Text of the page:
Held by the Great Mother

During our first Open Spirit day, Held by the Great Mother, we took inspiration from our Palaeolithic ancestors whom it seems expressed something of their sense of the sacred through travelling deep into the dark womb of the Goddess in underground caves. Around the world there remain many examples of ancient sacred art created with natural earth pigments and charcoal on the walls of caves, some in places that lay deep underground in complete darkness.

The lighter openings of caves and rocky overhangs also offered shelter and camp sites, especially it seems by the sea and during the winter months, as food would continue to be available there for hunter gatherer people. I remember visiting a site in Scotland where the rock is still stained black by the smoke of ancient fires and where great heaps of discarded shells (shell middens) have been found and excavated by contemporary archaeologists.

Some of the earliest burial sites in Europe have been found in the UK and are also in caves, such as the so called 'Red Lady' of Paviland in South Wales. 'She' actually turned out to be a palaeolithic man (currently dated to around 32,000 BCE) who seems to have been ceremonially buried in a red dyed garment with hoops and wands of mammoth ivory and a collection of perforated periwinkle shells, perhaps a necklace or for divinatory use. (See the book 'Pagan Britain' by Bristol University professor  and historian Ronald Hutton for further reading).

Here in Devon we are blessed to have another significant ancient cave site on our doorstep, so when our Open Spirit group was looking for our first field trip, Kent's Cavern at Torquay was our obvious choice.
So a handful of us set off for Babbacombe on a lovely sunny November morning. Having gathered a little late for the first guided tour, we got off to a good start by shouting and staggering along in the darkness of the caves in search of the rest of the tour party, only to discover they were in fact all standing behind us, no doubt rather bemused by these odd women! It's fair to say that we were probably a thorn in the flesh of our tour guide with a combined tendency to break out into sacred chants, ask too many questions, get out sketchbooks and wander off the beaten track into the dark rather than being good and sticking to the well lit and well trodden paths.

We did have a wonderful time though and there is something very special about journeying into the earth in this way. The caverns themselves are very beautiful with their pillars of calcite in different forms and many still in the process of forming and so slick and shining with moisture in a way that seems both strangely molten and solid at the same time and with some of the fantastic shapes reflected in dark pools of water.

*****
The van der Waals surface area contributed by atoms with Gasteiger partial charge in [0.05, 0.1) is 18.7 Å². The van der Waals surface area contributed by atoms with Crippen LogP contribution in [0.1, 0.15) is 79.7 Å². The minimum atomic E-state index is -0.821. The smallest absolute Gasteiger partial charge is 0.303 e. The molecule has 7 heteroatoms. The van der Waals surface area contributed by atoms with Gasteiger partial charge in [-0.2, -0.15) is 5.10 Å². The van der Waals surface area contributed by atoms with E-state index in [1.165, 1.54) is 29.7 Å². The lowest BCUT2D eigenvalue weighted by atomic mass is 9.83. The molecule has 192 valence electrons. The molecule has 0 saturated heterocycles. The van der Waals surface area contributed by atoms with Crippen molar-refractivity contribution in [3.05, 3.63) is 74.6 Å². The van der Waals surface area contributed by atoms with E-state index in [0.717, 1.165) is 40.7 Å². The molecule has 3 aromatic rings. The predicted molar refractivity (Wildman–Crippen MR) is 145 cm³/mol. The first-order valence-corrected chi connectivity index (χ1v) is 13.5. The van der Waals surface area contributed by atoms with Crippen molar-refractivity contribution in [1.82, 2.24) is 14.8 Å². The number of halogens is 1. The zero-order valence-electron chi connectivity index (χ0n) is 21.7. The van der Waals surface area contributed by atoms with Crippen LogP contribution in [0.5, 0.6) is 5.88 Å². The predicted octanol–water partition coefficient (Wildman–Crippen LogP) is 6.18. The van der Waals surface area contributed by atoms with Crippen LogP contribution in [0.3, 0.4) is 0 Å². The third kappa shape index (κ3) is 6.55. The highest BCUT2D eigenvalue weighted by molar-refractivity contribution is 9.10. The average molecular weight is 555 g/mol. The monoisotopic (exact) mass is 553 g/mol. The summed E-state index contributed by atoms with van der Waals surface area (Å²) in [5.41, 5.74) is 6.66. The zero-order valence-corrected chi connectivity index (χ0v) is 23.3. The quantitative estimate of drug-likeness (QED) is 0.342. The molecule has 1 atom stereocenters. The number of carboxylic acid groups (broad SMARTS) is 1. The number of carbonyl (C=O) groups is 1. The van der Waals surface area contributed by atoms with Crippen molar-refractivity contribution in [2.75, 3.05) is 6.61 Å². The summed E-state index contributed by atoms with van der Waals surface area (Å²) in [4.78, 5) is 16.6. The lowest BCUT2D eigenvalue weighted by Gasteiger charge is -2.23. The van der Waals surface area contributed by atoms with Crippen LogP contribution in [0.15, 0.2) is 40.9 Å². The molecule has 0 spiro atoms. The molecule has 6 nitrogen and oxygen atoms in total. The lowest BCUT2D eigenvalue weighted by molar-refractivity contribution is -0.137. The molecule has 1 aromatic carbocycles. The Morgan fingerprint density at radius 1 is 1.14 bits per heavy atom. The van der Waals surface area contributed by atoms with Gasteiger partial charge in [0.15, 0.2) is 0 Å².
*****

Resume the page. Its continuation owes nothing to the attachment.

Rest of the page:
We stood in a bear's den and were shown the bones of animals that had lived in the caves long ago, sometimes alongside our early human ancestors... But perhaps the most powerful moments, certainly for me (Sam) was that of all the lights being extinguished, such that we could really experience the rare and complete darkness of being underground. Later, walking into the dark caves on my own, with no sense of where I was other than the feel of the earth beneath my feet, I felt rested by the depth of this darkness and by the way it slowly sharpened my other senses to the music of dripping water and the cool tang of the air. Contemporary culture is so well lit and so visually dominant and often over stimulating - so, if you are reading this, why not close your eyes for a moment and cup your hands over them... take a few slow breaths and rest in a few moments of deep, dark stillness.

Emerging later from the caves, we walked down to the sea close to Ansty's Cove. Following recent mornings of study and meditation on local geology, with the Wood Sisters Celtic Circle, it was a particular pleasure to meet the limestone and red sandstone cliffs and find many beautiful stones on the shore. Some of our hardier members stripped off for some wild swimming and then we all gathered in a circle to create a natural altar and share a spontaneous silent communion (featuring a breaking apart of 'the small orange of Christ' in place of the more common communion wafer and spring water in the place of wine). We then headed home for hot chocolate, so all in all, it was a great day of good company and wild and wonderful explorations.


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